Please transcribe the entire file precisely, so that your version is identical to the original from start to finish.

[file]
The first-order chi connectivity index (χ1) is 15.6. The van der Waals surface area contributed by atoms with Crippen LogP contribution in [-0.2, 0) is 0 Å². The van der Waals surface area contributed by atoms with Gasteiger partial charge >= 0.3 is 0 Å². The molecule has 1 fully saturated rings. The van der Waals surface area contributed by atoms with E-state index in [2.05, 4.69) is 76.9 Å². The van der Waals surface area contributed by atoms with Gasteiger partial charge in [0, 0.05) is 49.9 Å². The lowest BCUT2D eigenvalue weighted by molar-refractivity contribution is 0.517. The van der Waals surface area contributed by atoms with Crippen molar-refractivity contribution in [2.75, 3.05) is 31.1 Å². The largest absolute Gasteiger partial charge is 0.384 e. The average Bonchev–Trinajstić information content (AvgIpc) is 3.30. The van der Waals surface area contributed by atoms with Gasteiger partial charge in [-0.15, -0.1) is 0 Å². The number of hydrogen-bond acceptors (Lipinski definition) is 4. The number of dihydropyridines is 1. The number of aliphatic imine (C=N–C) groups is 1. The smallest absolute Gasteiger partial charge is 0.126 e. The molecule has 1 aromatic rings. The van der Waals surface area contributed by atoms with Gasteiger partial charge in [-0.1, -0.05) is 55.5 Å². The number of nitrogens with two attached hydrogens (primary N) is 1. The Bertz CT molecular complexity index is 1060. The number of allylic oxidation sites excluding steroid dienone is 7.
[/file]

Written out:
The first-order chi connectivity index (χ1) is 15.6. The van der Waals surface area contributed by atoms with Crippen LogP contribution in [-0.2, 0) is 0 Å². The van der Waals surface area contributed by atoms with Gasteiger partial charge >= 0.3 is 0 Å². The molecule has 1 fully saturated rings. The van der Waals surface area contributed by atoms with E-state index in [2.05, 4.69) is 76.9 Å². The van der Waals surface area contributed by atoms with Gasteiger partial charge in [0, 0.05) is 49.9 Å². The lowest BCUT2D eigenvalue weighted by molar-refractivity contribution is 0.517. The van der Waals surface area contributed by atoms with Crippen molar-refractivity contribution in [2.75, 3.05) is 31.1 Å². The largest absolute Gasteiger partial charge is 0.384 e. The average Bonchev–Trinajstić information content (AvgIpc) is 3.30. The van der Waals surface area contributed by atoms with Gasteiger partial charge in [-0.15, -0.1) is 0 Å². The number of hydrogen-bond acceptors (Lipinski definition) is 4. The number of dihydropyridines is 1. The number of aliphatic imine (C=N–C) groups is 1. The smallest absolute Gasteiger partial charge is 0.126 e. The molecule has 1 aromatic rings. The van der Waals surface area contributed by atoms with Gasteiger partial charge in [-0.1, -0.05) is 55.5 Å². The number of nitrogens with two attached hydrogens (primary N) is 1. The Bertz CT molecular complexity index is 1060. The number of allylic oxidation sites excluding steroid dienone is 7.